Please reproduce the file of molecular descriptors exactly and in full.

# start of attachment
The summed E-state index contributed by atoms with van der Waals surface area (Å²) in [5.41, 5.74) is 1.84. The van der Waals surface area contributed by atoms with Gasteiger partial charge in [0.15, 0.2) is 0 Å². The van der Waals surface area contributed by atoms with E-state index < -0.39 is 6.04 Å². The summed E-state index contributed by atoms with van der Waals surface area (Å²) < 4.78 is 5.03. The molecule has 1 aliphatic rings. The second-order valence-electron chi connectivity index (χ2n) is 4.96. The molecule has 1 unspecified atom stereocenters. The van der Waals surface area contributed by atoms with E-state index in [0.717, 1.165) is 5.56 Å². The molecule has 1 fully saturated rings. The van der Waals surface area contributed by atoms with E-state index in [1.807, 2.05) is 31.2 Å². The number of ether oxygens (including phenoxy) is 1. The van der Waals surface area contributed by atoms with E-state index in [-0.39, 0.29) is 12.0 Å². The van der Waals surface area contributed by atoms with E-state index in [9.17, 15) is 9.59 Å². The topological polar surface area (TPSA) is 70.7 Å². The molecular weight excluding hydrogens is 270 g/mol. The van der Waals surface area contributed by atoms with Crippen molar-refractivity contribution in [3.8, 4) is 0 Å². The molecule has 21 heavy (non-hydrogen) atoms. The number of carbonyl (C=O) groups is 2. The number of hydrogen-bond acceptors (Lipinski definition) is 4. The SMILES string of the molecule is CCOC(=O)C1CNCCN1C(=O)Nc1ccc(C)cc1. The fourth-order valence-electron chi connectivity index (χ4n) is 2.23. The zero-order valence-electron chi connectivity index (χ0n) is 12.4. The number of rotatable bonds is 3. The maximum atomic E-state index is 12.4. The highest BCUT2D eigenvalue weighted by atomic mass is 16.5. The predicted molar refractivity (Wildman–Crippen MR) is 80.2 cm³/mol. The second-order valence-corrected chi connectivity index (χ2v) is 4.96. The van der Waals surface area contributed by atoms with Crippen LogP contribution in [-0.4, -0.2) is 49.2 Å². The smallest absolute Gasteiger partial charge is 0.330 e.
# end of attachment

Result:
The summed E-state index contributed by atoms with van der Waals surface area (Å²) in [5.41, 5.74) is 1.84. The van der Waals surface area contributed by atoms with Gasteiger partial charge in [0.15, 0.2) is 0 Å². The van der Waals surface area contributed by atoms with E-state index < -0.39 is 6.04 Å². The summed E-state index contributed by atoms with van der Waals surface area (Å²) < 4.78 is 5.03. The molecule has 1 aliphatic rings. The second-order valence-electron chi connectivity index (χ2n) is 4.96. The molecule has 1 unspecified atom stereocenters. The van der Waals surface area contributed by atoms with E-state index in [0.717, 1.165) is 5.56 Å². The molecule has 1 fully saturated rings. The van der Waals surface area contributed by atoms with E-state index in [1.807, 2.05) is 31.2 Å². The number of ether oxygens (including phenoxy) is 1. The van der Waals surface area contributed by atoms with E-state index in [-0.39, 0.29) is 12.0 Å². The van der Waals surface area contributed by atoms with E-state index in [9.17, 15) is 9.59 Å². The topological polar surface area (TPSA) is 70.7 Å². The molecular weight excluding hydrogens is 270 g/mol. The van der Waals surface area contributed by atoms with Crippen molar-refractivity contribution in [3.8, 4) is 0 Å². The molecule has 21 heavy (non-hydrogen) atoms. The number of carbonyl (C=O) groups is 2. The number of hydrogen-bond acceptors (Lipinski definition) is 4. The SMILES string of the molecule is CCOC(=O)C1CNCCN1C(=O)Nc1ccc(C)cc1. The fourth-order valence-electron chi connectivity index (χ4n) is 2.23. The zero-order valence-electron chi connectivity index (χ0n) is 12.4. The number of rotatable bonds is 3. The maximum atomic E-state index is 12.4. The highest BCUT2D eigenvalue weighted by atomic mass is 16.5. The predicted molar refractivity (Wildman–Crippen MR) is 80.2 cm³/mol. The second-order valence-corrected chi connectivity index (χ2v) is 4.96. The van der Waals surface area contributed by atoms with Crippen LogP contribution in [-0.4, -0.2) is 49.2 Å². The smallest absolute Gasteiger partial charge is 0.330 e.